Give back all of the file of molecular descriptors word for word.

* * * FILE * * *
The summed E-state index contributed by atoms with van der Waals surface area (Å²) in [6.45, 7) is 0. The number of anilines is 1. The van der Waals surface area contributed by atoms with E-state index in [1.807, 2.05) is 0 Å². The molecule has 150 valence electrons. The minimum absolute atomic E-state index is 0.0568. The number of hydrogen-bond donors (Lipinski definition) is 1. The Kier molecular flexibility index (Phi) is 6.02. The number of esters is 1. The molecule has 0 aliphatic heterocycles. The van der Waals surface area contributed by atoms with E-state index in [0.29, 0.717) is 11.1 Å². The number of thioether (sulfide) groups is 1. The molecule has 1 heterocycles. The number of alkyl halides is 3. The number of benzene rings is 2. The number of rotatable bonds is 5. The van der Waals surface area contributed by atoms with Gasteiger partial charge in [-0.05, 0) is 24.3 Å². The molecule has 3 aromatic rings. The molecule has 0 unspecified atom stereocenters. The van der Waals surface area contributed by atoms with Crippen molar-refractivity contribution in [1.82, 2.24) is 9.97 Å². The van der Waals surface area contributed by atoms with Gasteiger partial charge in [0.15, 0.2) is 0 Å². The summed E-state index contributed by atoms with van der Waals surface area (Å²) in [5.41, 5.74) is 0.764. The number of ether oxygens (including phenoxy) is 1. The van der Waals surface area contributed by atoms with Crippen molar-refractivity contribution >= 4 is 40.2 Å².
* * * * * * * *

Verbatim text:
The summed E-state index contributed by atoms with van der Waals surface area (Å²) in [6.45, 7) is 0. The number of anilines is 1. The van der Waals surface area contributed by atoms with E-state index in [1.807, 2.05) is 0 Å². The molecule has 150 valence electrons. The minimum absolute atomic E-state index is 0.0568. The number of hydrogen-bond donors (Lipinski definition) is 1. The Kier molecular flexibility index (Phi) is 6.02. The number of esters is 1. The molecule has 0 aliphatic heterocycles. The van der Waals surface area contributed by atoms with E-state index in [0.29, 0.717) is 11.1 Å². The number of thioether (sulfide) groups is 1. The molecule has 1 heterocycles. The number of alkyl halides is 3. The number of benzene rings is 2. The number of rotatable bonds is 5. The van der Waals surface area contributed by atoms with Gasteiger partial charge in [-0.05, 0) is 24.3 Å². The molecule has 3 aromatic rings. The molecule has 0 unspecified atom stereocenters. The van der Waals surface area contributed by atoms with Crippen molar-refractivity contribution in [1.82, 2.24) is 9.97 Å². The van der Waals surface area contributed by atoms with Gasteiger partial charge in [0.15, 0.2) is 0 Å². The summed E-state index contributed by atoms with van der Waals surface area (Å²) in [5.41, 5.74) is 0.764. The number of ether oxygens (including phenoxy) is 1. The van der Waals surface area contributed by atoms with Crippen molar-refractivity contribution >= 4 is 40.2 Å².